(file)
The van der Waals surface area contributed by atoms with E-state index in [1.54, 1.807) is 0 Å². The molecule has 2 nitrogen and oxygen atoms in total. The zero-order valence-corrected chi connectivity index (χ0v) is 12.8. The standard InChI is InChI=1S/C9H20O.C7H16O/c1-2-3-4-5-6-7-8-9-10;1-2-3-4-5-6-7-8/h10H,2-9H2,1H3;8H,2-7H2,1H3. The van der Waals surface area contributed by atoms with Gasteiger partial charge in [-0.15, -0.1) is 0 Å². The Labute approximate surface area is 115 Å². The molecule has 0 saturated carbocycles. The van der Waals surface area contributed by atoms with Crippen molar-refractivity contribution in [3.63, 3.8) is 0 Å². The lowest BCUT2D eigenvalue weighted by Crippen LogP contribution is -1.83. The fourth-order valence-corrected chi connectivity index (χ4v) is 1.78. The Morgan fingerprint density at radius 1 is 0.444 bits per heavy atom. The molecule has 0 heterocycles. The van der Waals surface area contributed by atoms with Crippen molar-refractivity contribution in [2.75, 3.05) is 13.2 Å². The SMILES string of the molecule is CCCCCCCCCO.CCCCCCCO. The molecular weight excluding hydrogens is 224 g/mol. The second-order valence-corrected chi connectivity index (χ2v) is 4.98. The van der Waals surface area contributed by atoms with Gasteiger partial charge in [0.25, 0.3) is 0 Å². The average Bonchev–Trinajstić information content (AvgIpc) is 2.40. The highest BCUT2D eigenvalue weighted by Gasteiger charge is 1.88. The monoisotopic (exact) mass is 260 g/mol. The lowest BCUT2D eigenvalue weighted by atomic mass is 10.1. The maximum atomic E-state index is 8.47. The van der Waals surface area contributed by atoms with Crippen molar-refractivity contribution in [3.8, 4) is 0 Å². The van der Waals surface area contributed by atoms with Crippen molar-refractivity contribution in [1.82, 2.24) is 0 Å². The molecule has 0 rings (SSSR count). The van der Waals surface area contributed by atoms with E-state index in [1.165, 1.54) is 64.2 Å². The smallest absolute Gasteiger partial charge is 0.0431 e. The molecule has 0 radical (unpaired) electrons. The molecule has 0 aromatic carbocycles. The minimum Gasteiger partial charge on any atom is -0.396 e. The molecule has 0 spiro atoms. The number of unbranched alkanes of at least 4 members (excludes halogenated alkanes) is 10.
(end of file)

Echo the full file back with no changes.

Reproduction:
The van der Waals surface area contributed by atoms with E-state index in [1.54, 1.807) is 0 Å². The molecule has 2 nitrogen and oxygen atoms in total. The zero-order valence-corrected chi connectivity index (χ0v) is 12.8. The standard InChI is InChI=1S/C9H20O.C7H16O/c1-2-3-4-5-6-7-8-9-10;1-2-3-4-5-6-7-8/h10H,2-9H2,1H3;8H,2-7H2,1H3. The van der Waals surface area contributed by atoms with Gasteiger partial charge in [-0.15, -0.1) is 0 Å². The Labute approximate surface area is 115 Å². The molecule has 0 saturated carbocycles. The van der Waals surface area contributed by atoms with Crippen molar-refractivity contribution in [3.63, 3.8) is 0 Å². The lowest BCUT2D eigenvalue weighted by Crippen LogP contribution is -1.83. The fourth-order valence-corrected chi connectivity index (χ4v) is 1.78. The Morgan fingerprint density at radius 1 is 0.444 bits per heavy atom. The molecule has 0 heterocycles. The van der Waals surface area contributed by atoms with Crippen molar-refractivity contribution in [2.75, 3.05) is 13.2 Å². The SMILES string of the molecule is CCCCCCCCCO.CCCCCCCO. The molecular weight excluding hydrogens is 224 g/mol. The second-order valence-corrected chi connectivity index (χ2v) is 4.98. The van der Waals surface area contributed by atoms with Gasteiger partial charge in [0.25, 0.3) is 0 Å². The average Bonchev–Trinajstić information content (AvgIpc) is 2.40. The highest BCUT2D eigenvalue weighted by Gasteiger charge is 1.88. The monoisotopic (exact) mass is 260 g/mol. The lowest BCUT2D eigenvalue weighted by atomic mass is 10.1. The maximum atomic E-state index is 8.47. The van der Waals surface area contributed by atoms with Crippen molar-refractivity contribution in [3.8, 4) is 0 Å². The van der Waals surface area contributed by atoms with Crippen molar-refractivity contribution in [1.82, 2.24) is 0 Å². The molecule has 0 rings (SSSR count). The van der Waals surface area contributed by atoms with E-state index in [1.165, 1.54) is 64.2 Å². The smallest absolute Gasteiger partial charge is 0.0431 e. The molecule has 0 radical (unpaired) electrons. The molecule has 0 aromatic carbocycles. The minimum Gasteiger partial charge on any atom is -0.396 e. The molecule has 0 spiro atoms. The number of unbranched alkanes of at least 4 members (excludes halogenated alkanes) is 10.